Self-driving vehicles would be part of that evolutionary step from pre-programmed AI to cognitive mechanics. These vehicles would still require the rider to physically interact with the car. But instead of driving, the pilot would merely step in and select a destination with an oral command. The vehicle would then deliver the rider using an auto-pilot system.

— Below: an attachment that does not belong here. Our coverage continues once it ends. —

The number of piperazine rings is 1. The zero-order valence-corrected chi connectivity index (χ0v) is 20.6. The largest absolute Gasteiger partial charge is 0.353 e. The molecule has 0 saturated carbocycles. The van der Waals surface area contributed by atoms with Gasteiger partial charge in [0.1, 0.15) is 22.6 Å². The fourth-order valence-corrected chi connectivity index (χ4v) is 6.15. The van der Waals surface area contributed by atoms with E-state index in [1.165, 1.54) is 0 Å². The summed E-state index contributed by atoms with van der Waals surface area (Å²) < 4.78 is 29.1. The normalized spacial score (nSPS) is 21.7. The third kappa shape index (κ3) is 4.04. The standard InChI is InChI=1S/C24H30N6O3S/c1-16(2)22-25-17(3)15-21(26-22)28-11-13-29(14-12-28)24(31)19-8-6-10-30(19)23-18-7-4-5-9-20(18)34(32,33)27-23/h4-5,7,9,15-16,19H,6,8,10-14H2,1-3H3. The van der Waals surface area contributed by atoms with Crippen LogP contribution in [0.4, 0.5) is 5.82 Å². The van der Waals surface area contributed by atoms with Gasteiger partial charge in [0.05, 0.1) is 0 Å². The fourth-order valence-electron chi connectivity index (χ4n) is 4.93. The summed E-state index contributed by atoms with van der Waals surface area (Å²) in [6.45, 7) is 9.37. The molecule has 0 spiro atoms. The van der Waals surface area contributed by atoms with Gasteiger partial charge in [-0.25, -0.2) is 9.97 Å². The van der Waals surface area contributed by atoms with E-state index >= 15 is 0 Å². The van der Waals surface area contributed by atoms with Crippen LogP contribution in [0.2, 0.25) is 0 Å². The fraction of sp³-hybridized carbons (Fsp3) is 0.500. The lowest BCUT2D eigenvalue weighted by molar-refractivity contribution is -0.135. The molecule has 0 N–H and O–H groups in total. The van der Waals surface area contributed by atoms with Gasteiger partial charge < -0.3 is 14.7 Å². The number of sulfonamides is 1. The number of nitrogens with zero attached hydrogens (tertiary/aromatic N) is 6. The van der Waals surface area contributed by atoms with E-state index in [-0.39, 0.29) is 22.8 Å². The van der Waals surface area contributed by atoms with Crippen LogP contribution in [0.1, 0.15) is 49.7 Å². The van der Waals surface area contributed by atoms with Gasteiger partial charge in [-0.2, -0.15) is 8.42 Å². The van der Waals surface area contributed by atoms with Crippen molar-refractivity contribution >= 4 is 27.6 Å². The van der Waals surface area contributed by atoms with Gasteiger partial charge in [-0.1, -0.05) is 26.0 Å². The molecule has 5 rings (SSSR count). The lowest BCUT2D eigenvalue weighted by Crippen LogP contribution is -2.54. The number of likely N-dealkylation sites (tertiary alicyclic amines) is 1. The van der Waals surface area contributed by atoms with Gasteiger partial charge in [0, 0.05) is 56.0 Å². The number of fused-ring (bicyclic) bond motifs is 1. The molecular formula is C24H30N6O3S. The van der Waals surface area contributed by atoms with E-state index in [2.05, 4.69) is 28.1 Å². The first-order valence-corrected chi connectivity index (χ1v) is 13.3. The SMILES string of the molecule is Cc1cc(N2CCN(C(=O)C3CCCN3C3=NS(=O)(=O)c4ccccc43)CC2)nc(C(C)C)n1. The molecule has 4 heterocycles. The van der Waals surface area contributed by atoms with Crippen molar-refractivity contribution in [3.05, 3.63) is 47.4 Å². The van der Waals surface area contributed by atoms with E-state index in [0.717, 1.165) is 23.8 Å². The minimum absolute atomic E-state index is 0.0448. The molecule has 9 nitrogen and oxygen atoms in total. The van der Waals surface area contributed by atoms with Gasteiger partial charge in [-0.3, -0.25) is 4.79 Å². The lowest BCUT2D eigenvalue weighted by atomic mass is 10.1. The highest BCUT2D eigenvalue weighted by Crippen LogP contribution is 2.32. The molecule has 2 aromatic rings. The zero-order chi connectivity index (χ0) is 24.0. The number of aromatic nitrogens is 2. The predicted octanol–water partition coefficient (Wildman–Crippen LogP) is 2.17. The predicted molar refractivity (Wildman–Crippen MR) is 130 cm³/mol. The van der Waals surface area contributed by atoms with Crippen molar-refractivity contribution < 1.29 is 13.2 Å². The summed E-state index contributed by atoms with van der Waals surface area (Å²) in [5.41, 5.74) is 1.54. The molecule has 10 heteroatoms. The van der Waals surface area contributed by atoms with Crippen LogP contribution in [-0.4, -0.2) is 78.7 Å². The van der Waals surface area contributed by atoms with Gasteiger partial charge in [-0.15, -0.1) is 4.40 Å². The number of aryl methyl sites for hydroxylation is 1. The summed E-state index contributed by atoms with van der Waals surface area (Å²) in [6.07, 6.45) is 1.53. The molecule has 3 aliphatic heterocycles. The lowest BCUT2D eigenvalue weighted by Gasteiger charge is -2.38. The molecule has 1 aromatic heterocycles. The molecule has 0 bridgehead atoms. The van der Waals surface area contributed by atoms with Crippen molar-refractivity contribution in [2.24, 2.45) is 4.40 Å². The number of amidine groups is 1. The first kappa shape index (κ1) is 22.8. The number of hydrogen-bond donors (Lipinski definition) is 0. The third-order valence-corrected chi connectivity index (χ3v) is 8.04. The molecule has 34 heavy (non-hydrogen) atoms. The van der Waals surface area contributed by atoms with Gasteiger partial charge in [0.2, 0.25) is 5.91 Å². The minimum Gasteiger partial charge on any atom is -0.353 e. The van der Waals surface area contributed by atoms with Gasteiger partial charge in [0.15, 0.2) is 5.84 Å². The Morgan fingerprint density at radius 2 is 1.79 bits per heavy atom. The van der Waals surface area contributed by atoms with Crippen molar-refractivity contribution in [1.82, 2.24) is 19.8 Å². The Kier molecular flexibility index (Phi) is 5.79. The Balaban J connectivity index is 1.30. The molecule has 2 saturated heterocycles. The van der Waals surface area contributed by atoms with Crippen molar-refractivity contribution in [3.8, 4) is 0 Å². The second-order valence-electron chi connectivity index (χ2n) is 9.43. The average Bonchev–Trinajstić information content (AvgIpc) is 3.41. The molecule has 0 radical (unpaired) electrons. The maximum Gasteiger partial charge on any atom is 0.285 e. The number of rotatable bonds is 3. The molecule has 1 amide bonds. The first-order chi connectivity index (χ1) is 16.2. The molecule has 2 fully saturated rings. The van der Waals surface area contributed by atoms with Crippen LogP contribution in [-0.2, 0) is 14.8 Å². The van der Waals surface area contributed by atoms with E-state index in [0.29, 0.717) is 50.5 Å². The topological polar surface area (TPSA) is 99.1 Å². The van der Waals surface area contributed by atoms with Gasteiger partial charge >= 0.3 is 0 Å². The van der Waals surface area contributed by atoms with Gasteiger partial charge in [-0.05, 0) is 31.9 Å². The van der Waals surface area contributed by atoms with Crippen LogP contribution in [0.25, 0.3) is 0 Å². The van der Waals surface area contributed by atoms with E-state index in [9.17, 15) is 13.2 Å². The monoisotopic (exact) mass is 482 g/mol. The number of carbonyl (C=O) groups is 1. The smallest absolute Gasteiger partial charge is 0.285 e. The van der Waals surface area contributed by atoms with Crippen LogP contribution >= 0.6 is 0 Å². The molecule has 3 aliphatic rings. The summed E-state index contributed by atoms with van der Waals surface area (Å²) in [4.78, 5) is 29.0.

This would mean that the AI would need to have complex cognitive skills in order to make quick decisions, such as avoiding lost puppies wandering around in the middle of the road or letting the rider exit the vehicle while in motion. According to General Motors, the first driverless car could be on the road by 2018. The company revealed its plans a few years back, and said it would begin testing by 2015. Former General Motors Chief Executive Rick Wagoner said the biggest hurdle wouldn't be the technology, but rather liability laws and government regulations. “This is not science fiction,” Larry Burns, GM’s vice president for research and development, said in 2008. Since the report, other car manufacturers, including Nissan, Honda, and Audi have begun development of automated cars.